Tiddley-Bits tea

Tiddley-Bits tea

Thursday, 26 November 2015

{quotable thursdays}

Hello blogland!
Lots has happened since I last wrote and I've just been a bit overwhelmed at work and at home.
Big news on the home front: my parents arrived last week and have already sanded all my floors!!!! Next comes the staining and varnish and then I'll have lovely beautiful old/new floors!
It's been a lot of dust and noise and mess, but my parents are experts and are amazing at putting everything back after a long working day!
so with that, here's a quote to remind us that in the end, all this work will be worth it!
{things take time!}
I've got lots of photos, but here are a few quick takes of before and afters: 
{my parents hard at work!}

{floors: before-with holes sealed up with putty etc...} 

{hard at work!}

{hard at work in my bedroom!}
{half sanded}

{looking beautiful!}
 more afters to come soon!

Thursday, 12 November 2015

{quotable thursdays}

This weekend I'm celebrating my birthday so today's quote reflects the fact that we usually become rather contemplative on our birthdays-looking back on the last year and wondering where the next one will lead; looking back at the last 20 years and wondering where the next 20 will lead. I have to admit, this year has been pretty eventful as I bought my first house!
{beautiful words from Twain}
If I've learned anything in the last 30+ years is that casting the bowlines and setting sail for a crossing requires planning, faith, & strength. It also takes a whole lot of work. I am living the life that I wanted, but it wasn't as easy to get here as I thought it would be. Atolls and reefs cropped up where I wasn't expecting them, storms sprung up in places where I thought the waters should have been calm, and I got stuck in doldrums when I thought I should have been catching the trades, but that's life. The greatest gift my parents gave me was to raise me aboard a ship, as it taught me how to navigate and be independent as well as rely on others when needed as you can't sail most ships single-handedly.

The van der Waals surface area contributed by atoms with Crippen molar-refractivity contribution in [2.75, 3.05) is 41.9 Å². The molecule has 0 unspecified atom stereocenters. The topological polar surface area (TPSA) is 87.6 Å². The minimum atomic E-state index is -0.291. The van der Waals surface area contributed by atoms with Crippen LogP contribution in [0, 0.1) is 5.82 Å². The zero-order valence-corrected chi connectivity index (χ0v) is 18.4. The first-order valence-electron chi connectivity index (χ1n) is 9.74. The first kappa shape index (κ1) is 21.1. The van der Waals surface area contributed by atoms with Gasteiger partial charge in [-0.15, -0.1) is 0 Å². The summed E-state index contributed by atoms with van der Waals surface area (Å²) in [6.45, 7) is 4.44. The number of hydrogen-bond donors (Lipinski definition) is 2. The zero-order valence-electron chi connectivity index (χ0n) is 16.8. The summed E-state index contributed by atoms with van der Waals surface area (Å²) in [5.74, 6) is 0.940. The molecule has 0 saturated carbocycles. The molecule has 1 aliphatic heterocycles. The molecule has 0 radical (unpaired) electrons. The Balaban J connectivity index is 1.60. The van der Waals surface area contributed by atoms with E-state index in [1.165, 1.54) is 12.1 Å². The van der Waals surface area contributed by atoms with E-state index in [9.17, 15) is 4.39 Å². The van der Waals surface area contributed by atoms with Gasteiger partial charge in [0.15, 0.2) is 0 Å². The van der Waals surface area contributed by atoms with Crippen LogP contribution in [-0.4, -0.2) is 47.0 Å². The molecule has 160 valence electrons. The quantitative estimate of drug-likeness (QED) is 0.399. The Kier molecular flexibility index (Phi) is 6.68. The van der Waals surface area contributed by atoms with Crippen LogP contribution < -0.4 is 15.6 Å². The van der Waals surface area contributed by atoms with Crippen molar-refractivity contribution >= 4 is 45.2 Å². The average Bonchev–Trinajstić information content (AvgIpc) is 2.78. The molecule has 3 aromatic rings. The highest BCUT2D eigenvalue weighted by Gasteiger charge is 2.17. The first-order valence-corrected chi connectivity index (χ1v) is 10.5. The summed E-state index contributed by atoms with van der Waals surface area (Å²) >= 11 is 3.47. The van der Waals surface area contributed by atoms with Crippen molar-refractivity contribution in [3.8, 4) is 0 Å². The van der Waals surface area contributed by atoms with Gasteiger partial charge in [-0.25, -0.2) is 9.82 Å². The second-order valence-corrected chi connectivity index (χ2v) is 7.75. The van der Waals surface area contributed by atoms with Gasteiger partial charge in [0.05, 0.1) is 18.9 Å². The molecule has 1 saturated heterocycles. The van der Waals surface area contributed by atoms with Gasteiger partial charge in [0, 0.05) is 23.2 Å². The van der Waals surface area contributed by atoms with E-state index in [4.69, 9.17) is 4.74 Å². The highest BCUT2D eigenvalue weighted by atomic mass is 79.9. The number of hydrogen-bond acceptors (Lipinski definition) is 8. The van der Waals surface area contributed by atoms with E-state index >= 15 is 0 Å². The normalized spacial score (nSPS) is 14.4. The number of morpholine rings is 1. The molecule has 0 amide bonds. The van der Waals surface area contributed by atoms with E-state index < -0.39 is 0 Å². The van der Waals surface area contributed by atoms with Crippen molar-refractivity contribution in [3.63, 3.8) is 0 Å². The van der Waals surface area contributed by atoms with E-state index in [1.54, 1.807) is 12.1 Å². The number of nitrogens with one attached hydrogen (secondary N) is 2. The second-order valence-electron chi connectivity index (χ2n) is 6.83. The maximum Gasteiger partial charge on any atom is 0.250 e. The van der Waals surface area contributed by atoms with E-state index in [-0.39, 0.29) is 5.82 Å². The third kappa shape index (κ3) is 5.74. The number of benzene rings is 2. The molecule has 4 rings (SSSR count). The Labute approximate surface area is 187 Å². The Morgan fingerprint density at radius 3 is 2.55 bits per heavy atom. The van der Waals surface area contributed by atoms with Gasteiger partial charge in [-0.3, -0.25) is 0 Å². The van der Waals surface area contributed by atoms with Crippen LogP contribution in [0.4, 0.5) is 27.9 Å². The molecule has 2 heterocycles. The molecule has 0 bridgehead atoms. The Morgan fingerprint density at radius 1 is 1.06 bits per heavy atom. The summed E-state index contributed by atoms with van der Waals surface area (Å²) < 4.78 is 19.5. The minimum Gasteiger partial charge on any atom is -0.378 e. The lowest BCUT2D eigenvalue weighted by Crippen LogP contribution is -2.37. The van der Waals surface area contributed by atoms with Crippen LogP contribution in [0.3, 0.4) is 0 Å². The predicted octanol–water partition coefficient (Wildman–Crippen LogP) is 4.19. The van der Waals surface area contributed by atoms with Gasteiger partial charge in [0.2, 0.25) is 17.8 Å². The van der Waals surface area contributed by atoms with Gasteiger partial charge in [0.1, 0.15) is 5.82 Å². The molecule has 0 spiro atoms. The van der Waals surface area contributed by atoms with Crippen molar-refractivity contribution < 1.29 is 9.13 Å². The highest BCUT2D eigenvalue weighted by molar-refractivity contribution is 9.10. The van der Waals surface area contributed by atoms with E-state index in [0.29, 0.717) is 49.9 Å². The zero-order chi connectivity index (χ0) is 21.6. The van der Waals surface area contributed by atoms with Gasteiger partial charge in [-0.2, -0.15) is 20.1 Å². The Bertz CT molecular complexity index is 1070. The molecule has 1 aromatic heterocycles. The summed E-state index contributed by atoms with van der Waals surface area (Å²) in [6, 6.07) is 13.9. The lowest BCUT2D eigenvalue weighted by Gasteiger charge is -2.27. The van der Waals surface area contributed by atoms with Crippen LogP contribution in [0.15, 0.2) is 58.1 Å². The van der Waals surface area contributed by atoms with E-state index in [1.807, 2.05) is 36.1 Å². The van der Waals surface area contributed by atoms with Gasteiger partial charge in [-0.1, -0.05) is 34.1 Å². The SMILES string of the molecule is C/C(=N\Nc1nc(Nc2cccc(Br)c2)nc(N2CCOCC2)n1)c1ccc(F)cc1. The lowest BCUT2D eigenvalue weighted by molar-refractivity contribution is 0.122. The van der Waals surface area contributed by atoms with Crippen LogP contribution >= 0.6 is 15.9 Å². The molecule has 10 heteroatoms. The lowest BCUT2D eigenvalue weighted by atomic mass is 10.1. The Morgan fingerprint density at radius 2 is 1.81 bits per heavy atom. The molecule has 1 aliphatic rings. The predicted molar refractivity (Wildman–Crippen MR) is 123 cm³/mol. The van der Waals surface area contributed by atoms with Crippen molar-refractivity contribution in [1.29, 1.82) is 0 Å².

The sea provided me with a metaphor on how to approach life: explore, dream, discover!
{Expo '88, Brisbane, Australia}
{Aboard Robertson II}

{a wild bird, aboard Pacific Swift}


Wednesday, 11 November 2015

{Flanders Fields}

{poppies at the Tower of London last year}
John McCrae, the cousin of my great Grandmother, Annie McCrae, wrote some very famous words, which are read out every year on this day. I am not an advocate of war, but I admit that I live peacefully due to the lives lost in battle. I am fortunate to hear birds singing in my garden rather than bombs, and when I do hear planes overhead it's people simply making their way from A to B rather than fighter jets dropping bombs on innocent people below. I am fortunate that when I travel it's my own choice, not because I am seeking asylum, away from war.
{my great grandparents, George Hills and Annie McRae}

My heart bleeds for all of those who don't know this peace, and I think we need to be reminded, especially on this day, that when we want to close our doors and borders to those who are seeking peace and a better life, it wasn't that long ago that we were doing the same... or that in the future, we might be relying on others to open their hearts and borders to help us seek a safer life.
So in the words of my ancestor, Major John McCrae:

{Flanders Fields}

Growing up I only knew that he was a relative of mine. Strangely, however, we seem to have a lot in common: John McCrae was born on 30 November 1872 (30 November is my sister Esther's birthday) and he taught at McGill University in Montreal, where I received my PhD. He also taught at the University of Vermont in Burlington, where I also worked (at a different institution) and he also spent time in England and France during the war.
Peace be with you,

Monday, 9 November 2015

{champagne--good for you!}

Have you heard the news? Apparently champagne combats Alzheimers & dementia!
Now there's something to celebrate:
{cheers again!}

Sunday, 8 November 2015

{Chota House}